THE trust which runs Basingstoke and Andover hospitals received an 11 per cent increase in complaints last year, with 808 formally made.

Hampshire Hospitals NHS Foundation Trust’s (HHFT) annual complaints report for 2019/20 looks in detail at the complaints and concerns made to the trust last year.

It shows that one breast cancer patient received a pay-out after her complaint was escalated to the Parliamentary Health Services Ombudsman (PHSO), and that the trust is not meeting timescale targets for responding to complaints.

Of the 808 complaints received, the biggest increase was made about family and clinical support services, which had a 17 per cent rise from the previous year, up from 132 complaints to 155.

The trust has reviewed the number of complaints as a percentage of overall patient activity, showing how many were made per 100,000 of the population.

In all areas, the figure was higher, bar one where it stayed the same.

For inpatient admissions, 2.5 complaints were made per 100,000 of the population, which was up from 1.7 the previous year.

In outpatients, 0.6 complaints were made per 100,000 of the population, up from 0.5 in 2018/19.

The emergency department received 0.9 complaints per 100,000 of the population, which was the same as the previous year.

Looking at the ages of those who complained, the largest category was those aged 26 to 55, representing 34 per cent. Sixteen per cent of the complaints were made by those aged 65 to 74, and 23 per cent were aged over 75.

As well as formal complaints, the trust also received 958 ‘concerns’, of which 28 were escalated to a formal complaint.

A concern is defined as “a matter of interest, importance or anxiety which can be resolved to the individual’s satisfaction within a short period of time”.

The trust acknowledged that it failed to meet agreed timeframes when responding to complaints.

While 97 pe cent were acknowledged within three working days, only 59 per cent were responded to within 25 working days or an agreed timeframe.

The average response time was 35 days.

The report said: “Work is continuing to monitor and improve the trust’s response rate to complaints across the divisions as we take action to address the overdue complaints and sustain improvements in responsiveness for new complaints received.”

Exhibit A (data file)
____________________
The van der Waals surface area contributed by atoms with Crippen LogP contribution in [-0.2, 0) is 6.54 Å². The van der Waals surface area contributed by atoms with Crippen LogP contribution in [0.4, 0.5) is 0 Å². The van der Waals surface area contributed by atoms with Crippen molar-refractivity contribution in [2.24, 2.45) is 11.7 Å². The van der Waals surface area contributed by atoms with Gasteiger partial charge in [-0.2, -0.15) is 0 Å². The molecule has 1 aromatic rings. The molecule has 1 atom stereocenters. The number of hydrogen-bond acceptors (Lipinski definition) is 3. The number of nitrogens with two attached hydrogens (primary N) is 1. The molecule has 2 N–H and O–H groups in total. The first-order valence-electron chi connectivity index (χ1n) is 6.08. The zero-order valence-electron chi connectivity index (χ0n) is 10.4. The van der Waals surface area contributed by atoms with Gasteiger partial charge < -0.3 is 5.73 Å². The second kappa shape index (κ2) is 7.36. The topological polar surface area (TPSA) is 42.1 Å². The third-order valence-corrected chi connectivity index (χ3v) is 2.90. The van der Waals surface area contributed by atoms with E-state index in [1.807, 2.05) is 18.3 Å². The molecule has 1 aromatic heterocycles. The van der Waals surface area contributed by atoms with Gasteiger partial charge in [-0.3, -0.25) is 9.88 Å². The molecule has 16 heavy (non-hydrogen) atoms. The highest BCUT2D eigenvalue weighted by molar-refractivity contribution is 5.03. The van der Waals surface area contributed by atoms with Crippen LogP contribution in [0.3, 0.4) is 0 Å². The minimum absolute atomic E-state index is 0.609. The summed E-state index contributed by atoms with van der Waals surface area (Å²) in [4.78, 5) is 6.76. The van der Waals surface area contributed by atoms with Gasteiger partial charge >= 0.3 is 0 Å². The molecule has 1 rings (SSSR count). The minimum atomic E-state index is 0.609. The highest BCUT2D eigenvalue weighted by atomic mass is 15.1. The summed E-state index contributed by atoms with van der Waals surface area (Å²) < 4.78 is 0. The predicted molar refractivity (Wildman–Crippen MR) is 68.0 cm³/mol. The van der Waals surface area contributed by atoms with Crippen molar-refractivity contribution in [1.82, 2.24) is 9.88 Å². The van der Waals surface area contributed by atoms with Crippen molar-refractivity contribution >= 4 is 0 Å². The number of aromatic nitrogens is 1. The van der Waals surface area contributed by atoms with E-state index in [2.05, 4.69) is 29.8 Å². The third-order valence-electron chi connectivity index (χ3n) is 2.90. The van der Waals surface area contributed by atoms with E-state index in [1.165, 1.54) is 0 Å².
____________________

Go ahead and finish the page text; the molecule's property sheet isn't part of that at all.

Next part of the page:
It said responding within 25 working days “remains a challenge particularly at times of increased clinical pressures”, adding: “It is important to balance the timeliness of responding with ensuring an appropriate and comprehensive response. We recognise that delays have a significant impact on the complainant both from an emotional perspective and also in the level of confidence that their concerns are being taken seriously and their complaint will make a difference.

“We do not consistently meet expected timeframes and this is something we know we must improve.”

It said this will “remain a priority” for 2020/21.

The trust looked at the most common themes for complaints, with those about communication focused on patients not feeling they were being listened to.

Complaints made about clinical treatment were often about a delay or failure to diagnose, or a delay or failure in treatment or procedure, as well as inadequate pain management.

Complaints about patient care were made about patient’s care needs not being adequately met; inadequate support provided; and pressure ulcer care.

Of the various concerns made, themes focused on cancelled appointments, delayed appointments and delayed results.

Seven of the 808 formal complaints were referred to the PHSO in 2019/20. 

In 2019/20 five complaints to the ombudsman were closed, of which three were not upheld and two partly upheld.

Six remain open.

Of those partly upheld, one related to breast cancer care and treatment, with the PHSO recommending that the trust apologise to the patient, pay financial remedy and develop an action plan to address the failings identified.

The other was regarding a lack of follow up from the hospital after a cyst was discovered in November 2015 and again in February 2016.

No care plan was in place and no end of life plan. The trust was asked to send a letter of apology to the complainant and develop an action plan to address the failings identified by the PHSO.

The report said that NHS England issued advice in March 2020 supporting a system wide “pause” of the NHS complaints process to allow all health care providers to concentrate their efforts on the front-line duties to Covid-19.

However, HHFT said it has not paused the complaints process and continues to “investigate and respond to complaints”.

The trust also looked at the positive feedback given by patients, friends and family, highlighting the 98 per cent of respondents to a friends and family test recommending the inpatient and day-case services.

More than 62,000 people responded.